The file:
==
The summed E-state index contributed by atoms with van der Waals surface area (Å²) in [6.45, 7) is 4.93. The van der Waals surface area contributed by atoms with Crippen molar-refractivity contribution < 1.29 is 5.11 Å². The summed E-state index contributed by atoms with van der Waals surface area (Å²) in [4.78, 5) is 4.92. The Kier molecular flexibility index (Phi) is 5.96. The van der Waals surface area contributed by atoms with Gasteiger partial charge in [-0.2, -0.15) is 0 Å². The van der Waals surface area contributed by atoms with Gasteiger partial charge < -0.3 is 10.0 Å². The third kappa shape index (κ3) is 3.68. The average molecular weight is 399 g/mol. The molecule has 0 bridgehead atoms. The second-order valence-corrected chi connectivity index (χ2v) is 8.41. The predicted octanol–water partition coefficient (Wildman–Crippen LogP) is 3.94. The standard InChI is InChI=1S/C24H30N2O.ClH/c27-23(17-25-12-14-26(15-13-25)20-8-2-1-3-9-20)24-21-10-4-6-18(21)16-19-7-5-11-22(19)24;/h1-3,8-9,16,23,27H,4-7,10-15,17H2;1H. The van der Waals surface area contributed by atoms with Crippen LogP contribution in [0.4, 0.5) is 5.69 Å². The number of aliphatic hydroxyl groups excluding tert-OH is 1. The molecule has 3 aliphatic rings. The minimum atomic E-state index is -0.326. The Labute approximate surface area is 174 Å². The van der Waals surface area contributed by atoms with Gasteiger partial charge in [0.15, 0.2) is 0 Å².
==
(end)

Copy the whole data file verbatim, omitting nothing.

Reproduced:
The summed E-state index contributed by atoms with van der Waals surface area (Å²) in [6.45, 7) is 4.93. The van der Waals surface area contributed by atoms with Crippen molar-refractivity contribution < 1.29 is 5.11 Å². The summed E-state index contributed by atoms with van der Waals surface area (Å²) in [4.78, 5) is 4.92. The Kier molecular flexibility index (Phi) is 5.96. The van der Waals surface area contributed by atoms with Gasteiger partial charge in [-0.2, -0.15) is 0 Å². The van der Waals surface area contributed by atoms with Gasteiger partial charge < -0.3 is 10.0 Å². The third kappa shape index (κ3) is 3.68. The average molecular weight is 399 g/mol. The molecule has 0 bridgehead atoms. The second-order valence-corrected chi connectivity index (χ2v) is 8.41. The predicted octanol–water partition coefficient (Wildman–Crippen LogP) is 3.94. The standard InChI is InChI=1S/C24H30N2O.ClH/c27-23(17-25-12-14-26(15-13-25)20-8-2-1-3-9-20)24-21-10-4-6-18(21)16-19-7-5-11-22(19)24;/h1-3,8-9,16,23,27H,4-7,10-15,17H2;1H. The van der Waals surface area contributed by atoms with Crippen LogP contribution in [0.4, 0.5) is 5.69 Å². The number of aliphatic hydroxyl groups excluding tert-OH is 1. The molecule has 3 aliphatic rings. The minimum atomic E-state index is -0.326. The Labute approximate surface area is 174 Å². The van der Waals surface area contributed by atoms with Gasteiger partial charge in [0.15, 0.2) is 0 Å².